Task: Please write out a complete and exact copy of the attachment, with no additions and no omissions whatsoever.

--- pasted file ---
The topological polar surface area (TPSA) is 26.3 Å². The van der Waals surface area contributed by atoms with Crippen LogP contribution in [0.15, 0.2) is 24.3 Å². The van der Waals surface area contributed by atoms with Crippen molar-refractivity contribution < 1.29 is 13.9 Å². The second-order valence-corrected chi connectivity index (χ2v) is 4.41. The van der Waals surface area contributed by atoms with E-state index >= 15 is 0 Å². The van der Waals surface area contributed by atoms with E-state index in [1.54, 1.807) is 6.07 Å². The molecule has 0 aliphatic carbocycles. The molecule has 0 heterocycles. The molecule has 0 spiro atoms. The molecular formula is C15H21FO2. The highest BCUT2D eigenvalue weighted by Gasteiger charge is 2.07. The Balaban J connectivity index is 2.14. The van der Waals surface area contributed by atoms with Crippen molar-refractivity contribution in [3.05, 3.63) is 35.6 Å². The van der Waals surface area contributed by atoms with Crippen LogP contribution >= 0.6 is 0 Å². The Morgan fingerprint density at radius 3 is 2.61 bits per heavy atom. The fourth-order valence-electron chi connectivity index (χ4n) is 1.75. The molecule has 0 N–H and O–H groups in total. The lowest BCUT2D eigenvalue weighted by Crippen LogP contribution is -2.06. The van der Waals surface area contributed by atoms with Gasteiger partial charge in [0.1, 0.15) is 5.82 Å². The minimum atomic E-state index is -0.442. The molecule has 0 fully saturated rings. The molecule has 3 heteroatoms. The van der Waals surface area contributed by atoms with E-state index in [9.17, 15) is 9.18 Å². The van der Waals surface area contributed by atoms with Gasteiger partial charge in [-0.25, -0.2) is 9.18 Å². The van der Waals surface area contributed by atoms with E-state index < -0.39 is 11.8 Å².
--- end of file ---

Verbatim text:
The topological polar surface area (TPSA) is 26.3 Å². The van der Waals surface area contributed by atoms with Crippen LogP contribution in [0.15, 0.2) is 24.3 Å². The van der Waals surface area contributed by atoms with Crippen molar-refractivity contribution < 1.29 is 13.9 Å². The second-order valence-corrected chi connectivity index (χ2v) is 4.41. The van der Waals surface area contributed by atoms with E-state index >= 15 is 0 Å². The van der Waals surface area contributed by atoms with E-state index in [1.54, 1.807) is 6.07 Å². The molecule has 0 aliphatic carbocycles. The molecule has 0 heterocycles. The molecule has 0 spiro atoms. The molecular formula is C15H21FO2. The highest BCUT2D eigenvalue weighted by Gasteiger charge is 2.07. The Balaban J connectivity index is 2.14. The van der Waals surface area contributed by atoms with Crippen molar-refractivity contribution in [3.05, 3.63) is 35.6 Å². The van der Waals surface area contributed by atoms with Crippen LogP contribution >= 0.6 is 0 Å². The Morgan fingerprint density at radius 3 is 2.61 bits per heavy atom. The fourth-order valence-electron chi connectivity index (χ4n) is 1.75. The molecule has 0 N–H and O–H groups in total. The lowest BCUT2D eigenvalue weighted by Crippen LogP contribution is -2.06. The van der Waals surface area contributed by atoms with Gasteiger partial charge in [0.1, 0.15) is 5.82 Å². The minimum atomic E-state index is -0.442. The molecule has 0 fully saturated rings. The molecule has 3 heteroatoms. The van der Waals surface area contributed by atoms with E-state index in [9.17, 15) is 9.18 Å². The van der Waals surface area contributed by atoms with Gasteiger partial charge in [-0.25, -0.2) is 9.18 Å². The van der Waals surface area contributed by atoms with E-state index < -0.39 is 11.8 Å².